WASHINGTON, DC – Energy and Commerce Committee Republican Leader Greg Walden (R-OR) is working to protect patients from surprise medical bills. Walden has drafted bipartisan legislation with Chairman Frank Pallone to shield families across the country from these harmful, unexpected medical bills and the Energy and Commerce Committee will examine the proposal during the hearing with expert witnesses. Walden delivered the following opening remarks today at a Subcommittee on Health hearing on “No More Surprises: Protecting Patients from Surprise Medical Bill.”
As Prepared for Delivery
Thank you, Madam Chair, and Dr. Burgess for holding this hearing. I’d also like to thank the Chairman of the full committee, Mr. Pallone, for working in good faith and in a bipartisan manner to release a discussion draft to address surprise billing.
This hearing is really about patients. We’ve all heard the stories from our constituents. Patients who follow the rules, pay their premiums, and then through no fault of their own, following an emergency situation or surgery receive a six-digit bill in the mail weeks later, which they have no way of paying. It is not fair. It should not happen.
We must protect patients from these bills, and we want to get it right. Since we released this draft last month, Chairman Pallone and I have received over 60 comment letters on this draft from stakeholders across the health care industry. That feedback is critical as we work to take the patient out of these surprise billing scenarios without raising overall health care costs.
I’d like to thank all our witnesses for being here today, many of whom have provided that helpful feedback on this bill. I’d particularly like to thank Ms. Wilkes – unfortunately you’ve become an expert on this topic the hard way, by living through it with your children. As a parent I share your frustration and your desire to fix surprise billing once and for all.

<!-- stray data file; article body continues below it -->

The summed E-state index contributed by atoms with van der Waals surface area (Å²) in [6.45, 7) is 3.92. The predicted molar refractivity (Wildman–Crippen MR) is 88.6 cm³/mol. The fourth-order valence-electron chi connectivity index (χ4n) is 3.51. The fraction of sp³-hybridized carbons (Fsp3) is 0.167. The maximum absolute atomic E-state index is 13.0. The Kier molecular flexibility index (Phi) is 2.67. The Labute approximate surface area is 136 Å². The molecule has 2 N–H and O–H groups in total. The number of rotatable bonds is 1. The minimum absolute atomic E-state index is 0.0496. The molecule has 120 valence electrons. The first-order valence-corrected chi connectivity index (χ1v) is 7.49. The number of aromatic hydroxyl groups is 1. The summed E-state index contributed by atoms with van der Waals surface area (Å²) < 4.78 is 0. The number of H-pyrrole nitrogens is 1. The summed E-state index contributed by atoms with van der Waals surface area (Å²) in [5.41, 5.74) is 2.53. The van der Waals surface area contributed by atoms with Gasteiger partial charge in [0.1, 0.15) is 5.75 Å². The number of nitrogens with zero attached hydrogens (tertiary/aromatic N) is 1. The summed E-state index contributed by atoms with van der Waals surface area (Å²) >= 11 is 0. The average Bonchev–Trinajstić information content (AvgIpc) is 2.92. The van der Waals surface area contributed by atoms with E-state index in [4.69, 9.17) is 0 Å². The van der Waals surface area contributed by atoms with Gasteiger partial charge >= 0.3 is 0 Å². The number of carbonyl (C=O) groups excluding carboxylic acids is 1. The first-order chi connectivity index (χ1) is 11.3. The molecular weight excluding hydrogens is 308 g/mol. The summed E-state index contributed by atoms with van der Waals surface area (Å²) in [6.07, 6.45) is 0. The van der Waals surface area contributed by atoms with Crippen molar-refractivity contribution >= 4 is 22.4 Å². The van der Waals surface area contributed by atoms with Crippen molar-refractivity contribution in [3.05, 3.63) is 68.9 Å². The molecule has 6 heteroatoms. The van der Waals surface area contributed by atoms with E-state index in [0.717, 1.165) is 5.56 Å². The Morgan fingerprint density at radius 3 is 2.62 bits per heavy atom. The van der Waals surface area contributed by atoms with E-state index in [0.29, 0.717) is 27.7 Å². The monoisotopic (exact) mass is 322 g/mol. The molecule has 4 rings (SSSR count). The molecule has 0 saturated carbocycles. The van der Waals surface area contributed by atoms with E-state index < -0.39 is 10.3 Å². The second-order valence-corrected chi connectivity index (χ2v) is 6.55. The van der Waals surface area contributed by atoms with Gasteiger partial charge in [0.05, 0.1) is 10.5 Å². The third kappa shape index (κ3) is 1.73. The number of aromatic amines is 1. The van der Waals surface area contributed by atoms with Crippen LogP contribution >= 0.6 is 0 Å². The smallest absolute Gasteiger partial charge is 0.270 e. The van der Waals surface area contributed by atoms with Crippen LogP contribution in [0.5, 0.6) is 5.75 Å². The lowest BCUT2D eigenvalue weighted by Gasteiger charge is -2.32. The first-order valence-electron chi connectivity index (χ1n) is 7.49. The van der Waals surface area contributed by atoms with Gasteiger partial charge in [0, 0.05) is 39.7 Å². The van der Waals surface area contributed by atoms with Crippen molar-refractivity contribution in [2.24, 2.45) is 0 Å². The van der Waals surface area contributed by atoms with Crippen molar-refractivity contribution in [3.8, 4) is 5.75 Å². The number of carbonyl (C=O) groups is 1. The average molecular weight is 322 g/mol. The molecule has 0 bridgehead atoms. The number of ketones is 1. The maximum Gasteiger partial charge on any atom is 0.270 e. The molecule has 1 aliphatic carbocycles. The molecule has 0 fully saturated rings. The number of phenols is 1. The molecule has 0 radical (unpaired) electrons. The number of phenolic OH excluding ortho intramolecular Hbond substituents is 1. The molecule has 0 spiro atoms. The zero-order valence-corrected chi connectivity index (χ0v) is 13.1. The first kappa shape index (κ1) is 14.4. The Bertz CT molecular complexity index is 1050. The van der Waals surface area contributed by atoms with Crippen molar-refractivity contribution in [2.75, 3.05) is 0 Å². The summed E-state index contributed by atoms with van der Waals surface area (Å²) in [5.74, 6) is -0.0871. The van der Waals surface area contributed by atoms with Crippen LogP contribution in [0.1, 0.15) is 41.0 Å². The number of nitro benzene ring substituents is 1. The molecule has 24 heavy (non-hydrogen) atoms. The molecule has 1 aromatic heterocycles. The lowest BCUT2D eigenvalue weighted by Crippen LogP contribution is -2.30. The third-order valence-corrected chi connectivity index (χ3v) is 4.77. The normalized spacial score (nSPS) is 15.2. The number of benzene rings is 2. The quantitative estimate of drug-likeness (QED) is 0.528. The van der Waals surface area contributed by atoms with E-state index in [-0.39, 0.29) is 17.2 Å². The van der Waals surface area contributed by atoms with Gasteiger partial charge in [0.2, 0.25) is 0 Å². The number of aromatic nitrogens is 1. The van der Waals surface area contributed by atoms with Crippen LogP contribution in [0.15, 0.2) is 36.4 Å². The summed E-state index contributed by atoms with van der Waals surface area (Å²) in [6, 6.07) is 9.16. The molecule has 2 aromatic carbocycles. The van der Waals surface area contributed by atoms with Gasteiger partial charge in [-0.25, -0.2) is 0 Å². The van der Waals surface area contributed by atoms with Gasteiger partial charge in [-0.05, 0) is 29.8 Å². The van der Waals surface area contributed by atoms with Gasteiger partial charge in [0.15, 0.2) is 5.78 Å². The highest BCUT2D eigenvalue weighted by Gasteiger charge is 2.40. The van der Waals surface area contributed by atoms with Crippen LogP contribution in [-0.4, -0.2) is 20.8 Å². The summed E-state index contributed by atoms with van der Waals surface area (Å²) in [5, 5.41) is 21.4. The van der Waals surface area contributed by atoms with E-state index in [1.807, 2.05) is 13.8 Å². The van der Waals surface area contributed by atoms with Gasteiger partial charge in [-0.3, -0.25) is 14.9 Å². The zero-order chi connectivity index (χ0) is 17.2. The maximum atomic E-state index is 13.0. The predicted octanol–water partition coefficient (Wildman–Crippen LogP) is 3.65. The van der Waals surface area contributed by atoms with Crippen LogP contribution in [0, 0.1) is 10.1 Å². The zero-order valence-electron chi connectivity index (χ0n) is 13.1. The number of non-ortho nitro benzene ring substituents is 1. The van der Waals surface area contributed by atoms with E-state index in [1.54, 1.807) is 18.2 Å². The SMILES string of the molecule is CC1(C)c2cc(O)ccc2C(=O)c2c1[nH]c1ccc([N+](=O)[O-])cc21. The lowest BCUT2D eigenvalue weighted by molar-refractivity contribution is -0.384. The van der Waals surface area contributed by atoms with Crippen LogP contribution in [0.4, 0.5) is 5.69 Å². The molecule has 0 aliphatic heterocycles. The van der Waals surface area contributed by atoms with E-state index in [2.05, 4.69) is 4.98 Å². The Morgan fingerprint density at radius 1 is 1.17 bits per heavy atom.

Unfortunately, as you know, your experience is not unique – I recently spoke with a doctor whose daughter’s case has become pretty well-known: she had been in the hospital, and on the way out her provider suggested that she take a simple drug test. Little did she know, that test was sent to an out-of-network lab and she soon received a $17,850 bill in the mail. She had no reason to know, or even think to ask, if the lab was in- or out-of-network. She was just following her doctor’s advice. Situations like hers and yours, Ms. Wilkes, are why we’re here today. We have to stop this. And it is why Chairman Pallone and I are moving forward with legislation to protect patients.
I’m also pleased that the President has taken on this issue. He was very serious about fixing surprise billing at a bipartisan event at the White House a few weeks ago. I am encouraged that our draft legislation lines up well with the principles the White House has set forth for a solution that could get the President’s signature and become law.
The draft before us today, the No Surprises Act, would take a number of steps to address surprise medical bills. First, and most importantly, this bill prohibits balance billing of patients and limits a patient’s bill to their in-network cost-sharing amount in emergency situations. This is commonsense when a patient has little to no control over who gives them life-saving care and can hardly be expected to make sure everyone is in-network. For scheduled care like elective surgeries, patients must receive both verbal and written notice of any out-of-network providers who will be involved in their care – if they don’t consent to that notice, then they can’t be balance billed.
Under our draft bill, providers who would currently balance bill the patient will instead be paid by the patient’s insurer at the median in-network rate for the service they provided in that geographic area. My home state of Oregon passed legislation on surprise billing last year with a similar approach, and other states have passed their own models that create an arbitration process for providers and insurers to come to an agreement on a reasonable payment – and there are combinations of the two. Under our draft, these state laws would remain in place.
There are a number of options on how to deal with the payment to providers, and I look forward to hearing from our panel on their experience with these different models.
In closing, I would like to once again stress how important this issue is to our constituents. I understand there are competing interests here today and I expect plenty of back and forth on the policies in the draft. Protecting patients, however, must be put at the forefront of this discussion and I will continue to work with my colleagues on both sides of the aisle to do just that.
Thank you, Madam Chair, and I yield back.